IN EUROPE, vaccination against covid-19 is off to a worryingly slow start. Just 11 doses for every 100 people have been administered in the European Union, against 32 in America and 38 in Britain. Europeans are cross with their governments and with the European Commission, which botched the ordering of vaccines for the EU last year. Worse, another wave of infections seems to be building in several countries.
But in recent days worries about speed have been joined by concerns about safety. On March 15th France, Germany and Italy became the latest in a growing list of European countries, now more than a dozen, to announce that they were temporarily halting the use of a covid-19 vaccine made by AstraZeneca, a British-Swedish pharmaceutical firm.
The wave of suspensions was set in motion by data from a Norwegian medical regulator that reported four cases of blood clotting in adults given the vaccine. Similar—and similarly small—reports have come from Denmark, Italy and Austria.
So, is the AZ vaccine safe to use?
Almost certainly, yes. Officials have been careful to describe the suspensions as temporary measures. Ronan Glynn, Ireland’s deputy chief medical officer, said there was no proof that the vaccine had caused the clots. The World Health Organisation and the European Medicines Agency (EMA) have likewise said they have no reason to believe the jab is unsafe.
The point at issue, as so often in medicine, is the disentangling of causation from correlation, especially when it comes to medicines given to millions of people. Blood clots are common. So, increasingly, are covid-19 vaccines. The EMA reckons there have been 30 “thromboembolic events” among around 5m people who have been given AstraZeneca’s vaccine. That some people with blood clots have also had a covid-19 vaccine is, by itself, no more remarkable than the fact that some of them will probably have taken vitamin supplements, or paracetamol, or breakfast. The question is whether the rates are higher than would otherwise be expected—which they do not seem to be. “The number of [blood clots] in vaccinated people is no higher than the number seen in the general population,” says the EMA.
Data from elsewhere are similarly reassuring. In the clinical trials used to assess the vaccine, 38% of those given the jab reported at least one side-effect, chiefly things like pain at the injection site, a headache or a transient fever. So did 28% of those in the group given a dummy injection. Less than 1% of either group went on to suffer any serious illness. Of those who did, more had been given the placebo jab than the real one.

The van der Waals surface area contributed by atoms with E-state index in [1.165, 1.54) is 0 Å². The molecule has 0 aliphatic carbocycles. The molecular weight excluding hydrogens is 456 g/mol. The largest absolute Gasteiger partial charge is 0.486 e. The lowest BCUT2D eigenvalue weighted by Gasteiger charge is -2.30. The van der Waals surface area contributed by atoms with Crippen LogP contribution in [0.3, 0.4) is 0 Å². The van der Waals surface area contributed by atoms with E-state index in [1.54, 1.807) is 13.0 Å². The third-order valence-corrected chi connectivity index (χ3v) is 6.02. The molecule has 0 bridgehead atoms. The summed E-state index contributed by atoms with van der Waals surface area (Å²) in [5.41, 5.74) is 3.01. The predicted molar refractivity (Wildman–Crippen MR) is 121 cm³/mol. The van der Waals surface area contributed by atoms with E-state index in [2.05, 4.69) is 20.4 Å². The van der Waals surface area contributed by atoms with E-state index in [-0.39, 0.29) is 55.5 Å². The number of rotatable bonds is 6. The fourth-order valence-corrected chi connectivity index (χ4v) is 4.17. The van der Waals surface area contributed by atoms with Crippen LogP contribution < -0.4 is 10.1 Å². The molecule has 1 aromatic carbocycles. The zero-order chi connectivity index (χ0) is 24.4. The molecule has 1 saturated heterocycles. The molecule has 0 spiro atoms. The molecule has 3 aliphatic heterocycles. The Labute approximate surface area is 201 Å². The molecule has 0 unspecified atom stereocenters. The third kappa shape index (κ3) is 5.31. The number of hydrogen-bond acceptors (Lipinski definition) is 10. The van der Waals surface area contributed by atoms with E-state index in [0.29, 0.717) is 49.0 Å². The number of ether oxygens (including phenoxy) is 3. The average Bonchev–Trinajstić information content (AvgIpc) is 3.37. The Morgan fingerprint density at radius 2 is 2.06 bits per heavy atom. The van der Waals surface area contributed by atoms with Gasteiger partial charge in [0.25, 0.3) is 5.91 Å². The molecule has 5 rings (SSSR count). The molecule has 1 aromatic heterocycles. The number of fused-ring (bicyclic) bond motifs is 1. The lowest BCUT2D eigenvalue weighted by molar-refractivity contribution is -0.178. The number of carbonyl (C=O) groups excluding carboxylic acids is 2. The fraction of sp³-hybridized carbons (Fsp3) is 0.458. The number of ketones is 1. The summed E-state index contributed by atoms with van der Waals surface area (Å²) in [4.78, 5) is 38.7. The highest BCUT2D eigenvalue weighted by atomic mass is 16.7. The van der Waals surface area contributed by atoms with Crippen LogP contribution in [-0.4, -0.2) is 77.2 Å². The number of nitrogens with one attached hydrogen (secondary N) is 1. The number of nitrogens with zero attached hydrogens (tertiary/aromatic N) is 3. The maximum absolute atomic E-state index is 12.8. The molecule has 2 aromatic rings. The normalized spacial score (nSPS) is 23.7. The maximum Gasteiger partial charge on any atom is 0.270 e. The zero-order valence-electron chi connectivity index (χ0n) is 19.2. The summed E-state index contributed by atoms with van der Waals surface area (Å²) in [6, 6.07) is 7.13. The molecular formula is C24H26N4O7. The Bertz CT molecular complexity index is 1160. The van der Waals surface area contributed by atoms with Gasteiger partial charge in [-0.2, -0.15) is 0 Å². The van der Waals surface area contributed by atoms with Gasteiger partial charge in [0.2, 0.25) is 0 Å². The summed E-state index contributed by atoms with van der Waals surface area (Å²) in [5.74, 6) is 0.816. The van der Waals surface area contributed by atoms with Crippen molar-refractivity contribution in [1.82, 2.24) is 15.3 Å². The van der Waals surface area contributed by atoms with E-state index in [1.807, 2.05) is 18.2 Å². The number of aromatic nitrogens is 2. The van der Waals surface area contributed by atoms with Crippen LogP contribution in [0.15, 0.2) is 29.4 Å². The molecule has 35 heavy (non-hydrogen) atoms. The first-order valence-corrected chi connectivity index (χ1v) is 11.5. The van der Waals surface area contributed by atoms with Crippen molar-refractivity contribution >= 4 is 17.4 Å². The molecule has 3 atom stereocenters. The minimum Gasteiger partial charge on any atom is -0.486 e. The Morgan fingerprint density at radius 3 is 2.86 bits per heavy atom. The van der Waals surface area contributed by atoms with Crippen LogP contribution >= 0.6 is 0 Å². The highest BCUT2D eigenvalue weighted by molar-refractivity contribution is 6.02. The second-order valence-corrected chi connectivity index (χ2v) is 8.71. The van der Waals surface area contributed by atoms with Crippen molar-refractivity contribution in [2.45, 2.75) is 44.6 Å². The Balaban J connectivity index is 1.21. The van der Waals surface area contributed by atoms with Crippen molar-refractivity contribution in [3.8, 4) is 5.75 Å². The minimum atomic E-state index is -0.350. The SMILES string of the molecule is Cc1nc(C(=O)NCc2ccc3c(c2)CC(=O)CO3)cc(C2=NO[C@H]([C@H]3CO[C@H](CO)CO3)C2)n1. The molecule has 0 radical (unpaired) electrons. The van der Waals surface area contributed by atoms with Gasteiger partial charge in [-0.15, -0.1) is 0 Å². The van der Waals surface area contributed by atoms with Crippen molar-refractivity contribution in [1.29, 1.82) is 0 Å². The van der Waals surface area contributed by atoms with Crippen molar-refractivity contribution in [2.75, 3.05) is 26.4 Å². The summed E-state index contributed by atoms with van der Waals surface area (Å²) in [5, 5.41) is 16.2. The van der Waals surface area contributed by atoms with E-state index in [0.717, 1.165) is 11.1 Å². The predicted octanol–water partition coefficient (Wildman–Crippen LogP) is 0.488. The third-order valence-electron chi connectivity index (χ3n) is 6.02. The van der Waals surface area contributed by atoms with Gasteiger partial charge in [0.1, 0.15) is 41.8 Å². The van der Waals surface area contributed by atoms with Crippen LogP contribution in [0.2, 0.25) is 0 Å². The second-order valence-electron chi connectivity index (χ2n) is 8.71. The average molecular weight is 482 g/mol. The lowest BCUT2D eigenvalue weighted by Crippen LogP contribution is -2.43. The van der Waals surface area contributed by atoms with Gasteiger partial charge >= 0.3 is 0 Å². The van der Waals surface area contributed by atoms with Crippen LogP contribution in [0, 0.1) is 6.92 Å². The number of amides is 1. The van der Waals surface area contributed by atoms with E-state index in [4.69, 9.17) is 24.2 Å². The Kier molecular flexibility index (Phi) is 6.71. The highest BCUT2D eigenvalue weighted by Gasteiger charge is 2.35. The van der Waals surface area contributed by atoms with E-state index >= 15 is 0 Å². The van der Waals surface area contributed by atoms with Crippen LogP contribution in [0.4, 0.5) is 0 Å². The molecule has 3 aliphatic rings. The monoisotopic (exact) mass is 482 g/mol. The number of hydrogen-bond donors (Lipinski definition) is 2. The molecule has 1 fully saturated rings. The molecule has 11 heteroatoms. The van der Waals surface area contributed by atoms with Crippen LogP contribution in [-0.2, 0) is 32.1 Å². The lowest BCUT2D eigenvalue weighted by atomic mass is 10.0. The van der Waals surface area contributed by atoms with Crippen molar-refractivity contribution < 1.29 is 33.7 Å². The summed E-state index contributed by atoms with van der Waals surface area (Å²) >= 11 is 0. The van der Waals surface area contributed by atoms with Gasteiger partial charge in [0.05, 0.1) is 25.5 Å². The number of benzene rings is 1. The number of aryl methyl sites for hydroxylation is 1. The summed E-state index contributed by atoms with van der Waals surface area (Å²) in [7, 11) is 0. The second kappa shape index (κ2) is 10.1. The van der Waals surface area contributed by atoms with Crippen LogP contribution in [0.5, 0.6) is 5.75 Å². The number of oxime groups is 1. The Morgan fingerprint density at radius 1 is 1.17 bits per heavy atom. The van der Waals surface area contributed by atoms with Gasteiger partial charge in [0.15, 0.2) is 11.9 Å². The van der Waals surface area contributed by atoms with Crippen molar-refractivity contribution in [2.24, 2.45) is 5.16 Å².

Trial data are backed up by real-world experience in other countries. By February 28th Britain had administered 9.7m doses of the AstraZeneca vaccine and 11.5m doses of another vaccine, made by Pfizer, an American firm, in a partnership with BioNTech, a German one. The Medicines and Healthcare Regulatory Agency, Britain’s medicines regulator, reckons that both vaccines cause between three and six reports of side-effects for every 1,000 doses delivered, almost all of which are mild. Two hundred and twenty-seven people died shortly after receiving a dose of the Pfizer-BioNTech jab; 275 after the AstraZeneca one. Once again, neither figure seems unusual, and the deaths are unlikely to be linked to the vaccines. Around half a million people die in Britain every year, and the very old and very sick were first in line for jabs.
But there may be more to the question than matters of immunology. One factor is the politics of vaccines. In January AstraZeneca warned the EU that it would not be able to supply as much vaccine as it had hoped, sparking a bitter row that became enmeshed in a broader dispute about Britain’s relationship with the EU following Brexit (AstraZeneca vaccines are made in Britain, among other places). An article in a German newspaper, based on an anonymous source, raised doubts—later proved incorrect—about the vaccine’s effectiveness in people over 65. Those claims were later amplified by Emmanuel Macron, France’s president, who suggested the vaccine was “quasi-ineffective” in older people. (Mr Macron later changed his position, as France sought to accelerate its vaccination campaign).
Another problem is what experts call “vaccine hesitancy” in Europe. The controversies over the AstraZeneca vaccine may have sown doubt about it. That, in turn, may have made public-health officials especially keen to be seen to take safety concerns seriously. Experiences with other vaccines show that doubts, once instilled, can be hard to get rid of. The idea that the combined measles, mumps and rubella (MMR) vaccine causes autism was based on a single paper that reported a handful of anecdotal associations. The existence of such a link has now been comprehensively disproven. MMR conspiracy theories flourish nevertheless. Many rich countries vaccinate children against human papilloma virus (HPV), which causes cervical cancer. After anecdotal reports of side-effects in 2013, Japan suspended its HPV-vaccination programme. No amount of evidence for the safety of the HPV vaccine has managed to reinstate it. One paper estimates that the result has been the deaths of between 5,000 and 5,700 Japanese women born between 1994 and 2007.
Having scrambled to secure the AstraZeneca vaccine in January, large parts of Europe are now left with stockpiles that are not being used. Public-health officials, meanwhile, are caught in a bind. If people already harbour doubts about a vaccine, a temporary pause may be seen as a reassuring commitment to rigour and caution. Or it may simply add to those doubts, causing more people to shun the vaccine, prolonging the pandemic and killing some who would otherwise have lived. One of the “adverse effects” of covid-19, after all, is death. It occurs in just under 1% of cases.